Skip to main content

Feline Excess Urination

A person visiting a major website about the domestic cat said that he was on a fixed retirement income, had not taken his domestic cat to the veterinary surgeon and that his cat was urinating much more than normal and he wondered why. He said that he was going through about 90 lbs of cat litter every month compared to 35 pounds normally and he wanted some advice.

The obvious answer is to take the cat to the vet but it is amazing how often people don't want to do that and they ask questions on the Internet and hope to get a good answer and fix the problem which is highly unlikely, meanwhile his cat is suffering.

One of the feline diseases that causes this is diabetes. The cat does not produce enough insulin. This results in an elevated blood sugar level. In turn, excess glucose is eliminated by the kidneys resulting in frequent urination. As a result, the cat drink more water.

Another disease that causes a cat to drink more water and urinate more often is kidney disease. Both diabetes and kidney disease are fairly commonplace amongst the domestic cat population. And both of these diseases cannot be cured by a cat caretaker. They both require careful handling and a proper diagnosis.

Feline Lower Urinary Tract Disease can result in frequent urination and passing blood. The cat may urinate outside of the litter box.

Increased drinking and urination with very dilute urine may indicate that a cat has Cushing's disease. About 75% of cats with Cushing's disease also have diabetes mellitus. This is not a complete list.

There's no doubt that when a cat is consistently peeing more than normal, as a matter of urgency, the cat's owner should take her/his cat to the vet.

Comments

Popular posts from this blog

Cat Ear Mites

Brown gunge. Yes, I know this is a ferret! It does show the build up of dark brown to black ear wax caused by the presence of the cat ear mites in the outer ear canal. This parasite is not restricted to the domestic cat, which makes this photo valid and a useful illustration (I was unable to find a suitable photo of a cat with the condition). Photo Stacy Lynn Baum under a creative commons license. Ear mites (minute crab like creatures) are one of the causes of inflammation of the outer ear canal (scientific term for this inflammation is Otitis externa ). The outer ear canal is the tube that runs from outside to the ear drum (the pathway for the reception of sound), which can be seen when looking at the ear. Otitis externa affects humans and often swimmers as it is called "swimmer's ear" in humans. This YouTube video show ear mites under a microscope. They are not actually in the ear in this video. There are many possible causes of Otitis externa in c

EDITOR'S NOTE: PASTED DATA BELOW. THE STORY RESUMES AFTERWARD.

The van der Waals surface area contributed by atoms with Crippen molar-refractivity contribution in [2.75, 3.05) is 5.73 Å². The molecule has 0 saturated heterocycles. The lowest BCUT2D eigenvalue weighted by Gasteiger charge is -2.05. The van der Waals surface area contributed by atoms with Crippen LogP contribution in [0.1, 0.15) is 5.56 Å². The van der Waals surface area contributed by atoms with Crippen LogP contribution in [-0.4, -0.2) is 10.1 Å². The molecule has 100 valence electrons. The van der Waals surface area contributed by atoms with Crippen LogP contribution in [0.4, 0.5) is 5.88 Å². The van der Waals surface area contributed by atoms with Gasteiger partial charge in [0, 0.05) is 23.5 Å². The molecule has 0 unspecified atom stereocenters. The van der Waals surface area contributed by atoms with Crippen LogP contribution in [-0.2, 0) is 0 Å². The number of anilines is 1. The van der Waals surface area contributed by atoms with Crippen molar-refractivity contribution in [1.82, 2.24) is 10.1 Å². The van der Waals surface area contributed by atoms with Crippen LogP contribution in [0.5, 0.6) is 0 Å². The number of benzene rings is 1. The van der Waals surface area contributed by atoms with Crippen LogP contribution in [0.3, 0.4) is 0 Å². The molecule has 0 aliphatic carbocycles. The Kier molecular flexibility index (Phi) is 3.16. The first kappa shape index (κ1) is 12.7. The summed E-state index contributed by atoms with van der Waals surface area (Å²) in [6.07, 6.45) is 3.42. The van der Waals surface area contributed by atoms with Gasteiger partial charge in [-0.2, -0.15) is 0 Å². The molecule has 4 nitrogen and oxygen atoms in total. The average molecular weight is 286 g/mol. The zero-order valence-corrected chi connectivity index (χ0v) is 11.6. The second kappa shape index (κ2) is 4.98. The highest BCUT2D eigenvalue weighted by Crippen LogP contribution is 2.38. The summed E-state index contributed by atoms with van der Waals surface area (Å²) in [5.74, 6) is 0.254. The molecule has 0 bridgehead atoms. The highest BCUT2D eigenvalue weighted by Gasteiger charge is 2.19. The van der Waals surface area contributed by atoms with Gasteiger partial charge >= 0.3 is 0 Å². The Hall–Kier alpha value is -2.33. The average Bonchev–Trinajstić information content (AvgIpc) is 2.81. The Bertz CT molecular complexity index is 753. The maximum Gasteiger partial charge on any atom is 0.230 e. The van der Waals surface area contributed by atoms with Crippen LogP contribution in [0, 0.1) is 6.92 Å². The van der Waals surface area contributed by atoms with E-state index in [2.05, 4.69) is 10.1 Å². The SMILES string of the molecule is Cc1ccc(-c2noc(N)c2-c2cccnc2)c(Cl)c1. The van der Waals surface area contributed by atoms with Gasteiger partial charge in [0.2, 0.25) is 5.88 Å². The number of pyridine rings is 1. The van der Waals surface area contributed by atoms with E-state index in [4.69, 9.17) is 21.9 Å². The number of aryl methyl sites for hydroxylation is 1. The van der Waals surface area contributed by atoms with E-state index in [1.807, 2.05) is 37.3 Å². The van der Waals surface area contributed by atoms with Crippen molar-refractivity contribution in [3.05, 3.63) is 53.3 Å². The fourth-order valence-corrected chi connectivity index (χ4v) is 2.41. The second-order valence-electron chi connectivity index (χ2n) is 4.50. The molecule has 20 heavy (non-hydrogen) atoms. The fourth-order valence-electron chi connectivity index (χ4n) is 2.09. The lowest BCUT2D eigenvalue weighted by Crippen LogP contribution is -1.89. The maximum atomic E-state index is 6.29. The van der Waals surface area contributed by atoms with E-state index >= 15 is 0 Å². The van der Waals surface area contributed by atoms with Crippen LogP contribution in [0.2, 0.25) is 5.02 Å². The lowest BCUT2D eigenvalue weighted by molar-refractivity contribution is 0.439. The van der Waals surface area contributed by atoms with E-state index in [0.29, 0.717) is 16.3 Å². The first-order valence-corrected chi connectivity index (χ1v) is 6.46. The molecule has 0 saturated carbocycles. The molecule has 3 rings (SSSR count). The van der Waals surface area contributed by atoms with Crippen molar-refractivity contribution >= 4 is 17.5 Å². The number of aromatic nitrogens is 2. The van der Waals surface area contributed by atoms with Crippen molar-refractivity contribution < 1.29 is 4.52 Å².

Feline Mange

I'll write about three types of feline mange (a) feline scabies or head mange (b) demodectic mange and (c) sarcoptic mange. The source material is from Cat Owner's Home Veterinary Handbook - the best on the market . Generalised feline mange? Puerto Rico - Photo by Gotham City Lost And Found Feline Scabies - head mange Head mange or feline scabies, is a fairly rare condition in cats, which is caused by the Notoedres mite (head mite) that only reproduces on cats. The female mites burrow a few millimeters (that is a lot) into the skin around the head, and neck to lay eggs, which hatch and lay their own eggs. Their presence and activities causes intense itching that in turn causes the cat to scratch. The scratching will obviously be noticed and it will cause the skin to become red, scratched and worse infected. Symptoms: hair loss and scabs, thick wrinkled skin and grey/yellow crusts form plus the symptoms of scratching. Feline mange (head mange) is contagious and tr

Cat Anatomy

Cat Anatomy - Photo by Curious Expeditions . The picture above was taken at Wax Anatomical Models at La Specola in Florence, Italy. The photograph is published under a creative commons license kindly granted by the photographer. I am sorry if it is a bit gruesome. It is pretty well all I could find as an illustration that was licensed for publication. Cat Anatomy is a very wide ranging subject. The anatomy of a cat is very similar to human anatomy. If you were writing a biology book for students of biology you would go through every part of the a cat's anatomy in some detail. It would be similar to writing a book about the human anatomy. It would be a thick book and pretty boring for your average internet surfer. So, how do you limit such a big subject and make this post meaningful? The answer I think lies in doing two things: Having a quick general look at cat anatomy - an overview and; Focusing on the areas of cat anatomy that are particular to the cat and of parti